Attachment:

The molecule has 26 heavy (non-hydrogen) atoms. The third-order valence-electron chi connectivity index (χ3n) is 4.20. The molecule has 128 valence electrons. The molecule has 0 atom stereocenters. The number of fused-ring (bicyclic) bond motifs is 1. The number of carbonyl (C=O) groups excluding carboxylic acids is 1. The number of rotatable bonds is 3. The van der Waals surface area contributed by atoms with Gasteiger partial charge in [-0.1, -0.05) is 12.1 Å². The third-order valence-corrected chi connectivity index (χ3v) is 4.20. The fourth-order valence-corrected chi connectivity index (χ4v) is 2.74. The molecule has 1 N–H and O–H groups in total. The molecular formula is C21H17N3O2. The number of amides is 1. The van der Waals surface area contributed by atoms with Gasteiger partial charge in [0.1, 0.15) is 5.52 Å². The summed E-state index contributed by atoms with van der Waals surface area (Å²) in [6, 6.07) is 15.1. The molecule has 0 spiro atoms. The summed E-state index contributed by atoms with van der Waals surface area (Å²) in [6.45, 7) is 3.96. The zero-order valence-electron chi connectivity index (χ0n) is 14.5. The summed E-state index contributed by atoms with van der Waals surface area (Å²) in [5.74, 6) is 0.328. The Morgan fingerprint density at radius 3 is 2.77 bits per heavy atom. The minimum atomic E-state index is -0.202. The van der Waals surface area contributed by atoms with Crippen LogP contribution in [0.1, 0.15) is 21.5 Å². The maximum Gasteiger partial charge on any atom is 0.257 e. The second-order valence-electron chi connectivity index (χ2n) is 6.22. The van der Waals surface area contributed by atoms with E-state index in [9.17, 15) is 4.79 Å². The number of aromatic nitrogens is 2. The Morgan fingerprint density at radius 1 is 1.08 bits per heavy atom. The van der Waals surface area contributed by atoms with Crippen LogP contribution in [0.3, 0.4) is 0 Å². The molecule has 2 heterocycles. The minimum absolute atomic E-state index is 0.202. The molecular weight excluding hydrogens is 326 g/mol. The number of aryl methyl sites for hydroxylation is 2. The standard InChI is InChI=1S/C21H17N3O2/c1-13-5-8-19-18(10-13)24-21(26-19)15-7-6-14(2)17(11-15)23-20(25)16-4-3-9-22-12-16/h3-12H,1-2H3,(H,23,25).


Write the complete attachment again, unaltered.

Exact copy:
The molecule has 26 heavy (non-hydrogen) atoms. The third-order valence-electron chi connectivity index (χ3n) is 4.20. The molecule has 128 valence electrons. The molecule has 0 atom stereocenters. The number of fused-ring (bicyclic) bond motifs is 1. The number of carbonyl (C=O) groups excluding carboxylic acids is 1. The number of rotatable bonds is 3. The van der Waals surface area contributed by atoms with Gasteiger partial charge in [-0.1, -0.05) is 12.1 Å². The third-order valence-corrected chi connectivity index (χ3v) is 4.20. The fourth-order valence-corrected chi connectivity index (χ4v) is 2.74. The molecule has 1 N–H and O–H groups in total. The molecular formula is C21H17N3O2. The number of amides is 1. The van der Waals surface area contributed by atoms with Gasteiger partial charge in [0.1, 0.15) is 5.52 Å². The summed E-state index contributed by atoms with van der Waals surface area (Å²) in [6, 6.07) is 15.1. The molecule has 0 spiro atoms. The summed E-state index contributed by atoms with van der Waals surface area (Å²) in [6.45, 7) is 3.96. The zero-order valence-electron chi connectivity index (χ0n) is 14.5. The summed E-state index contributed by atoms with van der Waals surface area (Å²) in [5.74, 6) is 0.328. The Morgan fingerprint density at radius 3 is 2.77 bits per heavy atom. The minimum atomic E-state index is -0.202. The van der Waals surface area contributed by atoms with Crippen LogP contribution in [0.1, 0.15) is 21.5 Å². The maximum Gasteiger partial charge on any atom is 0.257 e. The second-order valence-electron chi connectivity index (χ2n) is 6.22. The van der Waals surface area contributed by atoms with E-state index in [9.17, 15) is 4.79 Å². The number of aromatic nitrogens is 2. The Morgan fingerprint density at radius 1 is 1.08 bits per heavy atom. The van der Waals surface area contributed by atoms with Crippen LogP contribution in [0.3, 0.4) is 0 Å². The molecule has 2 heterocycles. The minimum absolute atomic E-state index is 0.202. The molecular weight excluding hydrogens is 326 g/mol. The number of aryl methyl sites for hydroxylation is 2. The standard InChI is InChI=1S/C21H17N3O2/c1-13-5-8-19-18(10-13)24-21(26-19)15-7-6-14(2)17(11-15)23-20(25)16-4-3-9-22-12-16/h3-12H,1-2H3,(H,23,25).